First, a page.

I once took my laptop into an office-supply store to have its cranky USB ports repaired. But it was 5:30 p.m., and their tech guy only worked from 10 till 5. “But,” I protested, “that’s when your customers are working.” The clerk yawned: “You can leave it overnight if you like.” “I need my laptop tomorrow,” I said. “Then come back one day when you have time,” shrugged the clerk. And that’s what I did, about 10 months later.
Are you available when your customers need you? Are your business processes geared toward their needs, not yours? As marketplace competition grows, a key differentiator could come from the oft-overlooked concept of ETDBW: How easy are you to do business with?
Chicago management consultant Jeff Blackman encountered the concept of ETDBW years ago when he helped a U.S. chain of ice-cream parlours boost its business. One of the first things he noticed was that the stores’ counters were too high to let their best customers — kids under seven — peer into the ice-cream buckets. To pick their favourite flavour, they had to be physically picked up by a parent — one by one. It created a tiring experience for the adult, and a long wait for customers in line. Blackman suggested installing waist-high windows, which boosted sales and customer satisfaction.
An expert on sales, motivation and leadership, Blackman now spends much of his time helping companies become easier to do business with. He considers this a shortcut in solving complex problems of productivity, logistics, service and customer satisfaction. “It’s all about sales, operations, how the phone is answered, how easy your website is to navigate,” he says. “People like ease in their lives. Simplicity can become a competitive weapon.”
When I finally took my laptop back to the store, the technician tried to fix it on the spot. But his solutions didn’t work, so he asked, “Can you leave it with us?” “How long?” I asked. “Two weeks,” he said. “We have to send it out.” “But I need it for a business trip next week,” I said.
Nobody sets out to be hard to do business with. So, where do these problems come from? Blackman says it’s usually a case of companies looking to do things in the easiest way possible for themselves — and forgetting customers’ needs. It even happens internally, he says, when companies make it difficult for staff to share information, or when they force employees to say, “Sorry, that’s against our policy.”
I finally brought back my laptop last summer, when I could live without it for a few weeks. “Have you backed up all your data?” asked the technician. “Um, no,” I gulped. The technician glared at me. “You’re supposed to back up your data before you bring it in.” “Nobody told me,” I protested. He shrugged — not his problem.
How do you begin retracing the path from hard to easy? Look internally first, says Blackman. Find out where your own people are “roadblocked,” where the rules prevent them from helping customers. Are prices clearly marked? Are your inventory records up to date? Can employees process returns quickly and positively? If you can’t see those barriers, ask your employees, in person or through a confidential survey. You’ll find them soon enough.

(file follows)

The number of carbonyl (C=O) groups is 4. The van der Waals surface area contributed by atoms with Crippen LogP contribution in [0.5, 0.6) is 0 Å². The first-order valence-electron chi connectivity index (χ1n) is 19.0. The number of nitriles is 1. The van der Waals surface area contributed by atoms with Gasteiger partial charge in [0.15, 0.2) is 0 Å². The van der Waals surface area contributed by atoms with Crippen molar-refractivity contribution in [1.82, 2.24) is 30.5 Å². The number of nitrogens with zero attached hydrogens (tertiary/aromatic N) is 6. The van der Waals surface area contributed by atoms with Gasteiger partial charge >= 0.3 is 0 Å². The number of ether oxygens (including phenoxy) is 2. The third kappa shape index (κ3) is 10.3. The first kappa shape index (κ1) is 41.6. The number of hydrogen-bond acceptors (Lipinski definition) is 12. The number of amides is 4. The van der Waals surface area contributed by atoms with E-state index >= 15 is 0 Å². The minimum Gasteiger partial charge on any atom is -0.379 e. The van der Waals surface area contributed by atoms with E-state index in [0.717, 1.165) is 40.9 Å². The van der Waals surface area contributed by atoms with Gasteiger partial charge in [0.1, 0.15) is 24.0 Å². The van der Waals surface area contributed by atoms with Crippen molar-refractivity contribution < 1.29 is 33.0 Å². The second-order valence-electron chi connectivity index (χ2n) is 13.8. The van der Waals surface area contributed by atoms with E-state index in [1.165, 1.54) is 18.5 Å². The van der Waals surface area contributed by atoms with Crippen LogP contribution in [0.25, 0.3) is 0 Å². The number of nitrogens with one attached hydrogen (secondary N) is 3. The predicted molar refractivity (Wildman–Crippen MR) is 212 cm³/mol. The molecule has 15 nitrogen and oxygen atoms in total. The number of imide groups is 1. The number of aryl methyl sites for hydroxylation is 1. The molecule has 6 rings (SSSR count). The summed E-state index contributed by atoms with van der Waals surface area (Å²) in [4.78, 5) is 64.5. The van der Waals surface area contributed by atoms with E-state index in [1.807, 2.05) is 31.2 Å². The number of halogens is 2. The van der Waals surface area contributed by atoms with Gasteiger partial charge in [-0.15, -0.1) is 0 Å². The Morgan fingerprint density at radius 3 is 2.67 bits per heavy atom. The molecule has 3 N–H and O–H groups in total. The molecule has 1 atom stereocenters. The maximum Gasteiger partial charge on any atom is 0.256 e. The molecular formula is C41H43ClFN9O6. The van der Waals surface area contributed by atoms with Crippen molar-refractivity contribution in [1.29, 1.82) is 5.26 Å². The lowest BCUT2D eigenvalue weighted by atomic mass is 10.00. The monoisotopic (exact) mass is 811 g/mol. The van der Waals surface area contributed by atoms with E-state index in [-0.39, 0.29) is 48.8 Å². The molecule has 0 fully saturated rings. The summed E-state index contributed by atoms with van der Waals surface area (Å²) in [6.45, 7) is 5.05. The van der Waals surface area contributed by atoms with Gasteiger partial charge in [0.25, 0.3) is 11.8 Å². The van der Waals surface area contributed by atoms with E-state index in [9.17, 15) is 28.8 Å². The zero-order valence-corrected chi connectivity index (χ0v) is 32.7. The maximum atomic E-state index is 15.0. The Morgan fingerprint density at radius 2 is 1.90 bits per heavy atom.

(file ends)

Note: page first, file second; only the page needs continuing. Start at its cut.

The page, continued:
Then, look at your business from the clients’ point of view. As you know from your own experience as a consumer, problems are everywhere, from suppliers with inflexible credit terms to sales reps who sell you the wrong product to menus that are too hard to read in the dim light of a restaurant. Survey your customers, track their complaints or ask your front-line people what’s preventing their prospects from buying more. Once again, you’ll get an earful.
Blackman once worked with a furniture dealer that was so user-unfriendly that it could barely tell you to the nearest month when your order would arrive. He helped the dealer update its customer-service ethic and inventory systems to the point at which sales reps could guarantee the day of delivery. It was a lot of work and required a complete attitude change, says Blackman. The result: four reps surpassed their sales quota for the year in April; by the end of the year, revenues had risen by 31%.
“It’s about consistency, being conscious of customers’ needs and taking the customer’s side,” says Blackman. Really, it’s all about common sense. Seattle-based department-store chain Nordstrom reduced its employees’ guide to being easy to do business with to a single card with one rule: “Use your good judgment in all situations. There will be no additional rules.” Nordstrom is far outpacing its competitors in terms of same-store sales growth and new-store openings.
I took a chance and sent my laptop off for repair, although I refused to sign the waiver absolving the store of responsibility for my data. Two weeks later, they called to say the repair was too costly; they offered me a discounted, non-negotiable sum for my laptop in lieu of repair. (Next time, I’ll read the fine print on the extended warranty.) When I rejected the offer and reclaimed my laptop, I discovered all the data had been wiped away. When I complained, the warranty department accused me of making it up.